An initial diagnosis was made predominantly with two-dimensional echocardiography (2D-ECHO) using M mode and Doppler flow imaging (n=19, 90.47%). Diagnosis was doubtful in two (9.52%) patients and these patients underwent contrast-enhanced computed tomography (CECT). The mean left ventricular ejection fraction (LVEF) was 43.47±14.30% (range, 20 to 62%) and out of these eight (38.09%) patients had severe LVEF ( ≤35%). In our study, moderate mitral regurgitation (MR) was detected in six (28.57%) patients and severe MR associated with anterior mitral leaflet prolapse with elongated chordae in one (4.76%) patient. The mean left ventricle (LV) systolic and diastolic internal dimensions were 2.88±0.64 cm and 4.31±0.64 cm, respectively (Figure 1a, b, and c).

Figure 1. 2D ECHO and cardiac catheterization: (a) Modified 5-chambered view showing LMCA origin from MPA; (b) Parasternal short axis view showing retrograde flow of LMCA to MPA; (c) Apical four-chamber view showing dilated LV; (d) RCA shoot showing origin of LMCA from MPA with inter-coronary collaterals.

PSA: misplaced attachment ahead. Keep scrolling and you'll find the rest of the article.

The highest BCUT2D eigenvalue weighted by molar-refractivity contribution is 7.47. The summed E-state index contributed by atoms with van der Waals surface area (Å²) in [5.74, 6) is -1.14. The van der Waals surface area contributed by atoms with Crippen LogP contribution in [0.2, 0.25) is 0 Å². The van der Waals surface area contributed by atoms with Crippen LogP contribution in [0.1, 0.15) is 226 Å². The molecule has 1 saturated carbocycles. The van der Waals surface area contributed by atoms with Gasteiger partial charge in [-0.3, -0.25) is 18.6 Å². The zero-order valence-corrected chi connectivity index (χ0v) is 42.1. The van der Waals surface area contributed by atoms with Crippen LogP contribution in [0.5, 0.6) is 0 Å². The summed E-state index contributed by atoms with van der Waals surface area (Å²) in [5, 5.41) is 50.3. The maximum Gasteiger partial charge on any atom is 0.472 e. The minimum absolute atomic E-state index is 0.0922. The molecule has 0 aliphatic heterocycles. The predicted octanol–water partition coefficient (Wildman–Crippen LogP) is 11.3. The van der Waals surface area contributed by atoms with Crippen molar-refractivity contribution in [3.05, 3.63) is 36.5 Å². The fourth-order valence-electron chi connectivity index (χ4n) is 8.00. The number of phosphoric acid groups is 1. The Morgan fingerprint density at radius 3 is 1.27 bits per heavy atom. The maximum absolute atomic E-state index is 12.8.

MPA: Main pulmonary artery; Ao: Aorta; AP: Aortopulmonary; 2D ECHO: Two-dimensional echocardiography; LMCA: Left main coronary artery; LV: Left ventricle; RCA: Right coronary artery.

The CECT was performed in two (9.52%) patients to identify exact coronary ostial origin and course. Due to motion artefacts (tachycardia) at the time of study, exact origin of anomalous left main coronary artery (LMCA) and left circumflex artery were poorly visualized. Therefore, we preferred cardiac catheterization and angiography for diagnostic evaluation. It was performed in all our patients to confirm the diagnosis of ALCAPA (Figure 1d). It was helpful to detect origin and course of coronary arteries, inter-coronary collaterals, and direction of blood flow in coronaries.

Surgical technique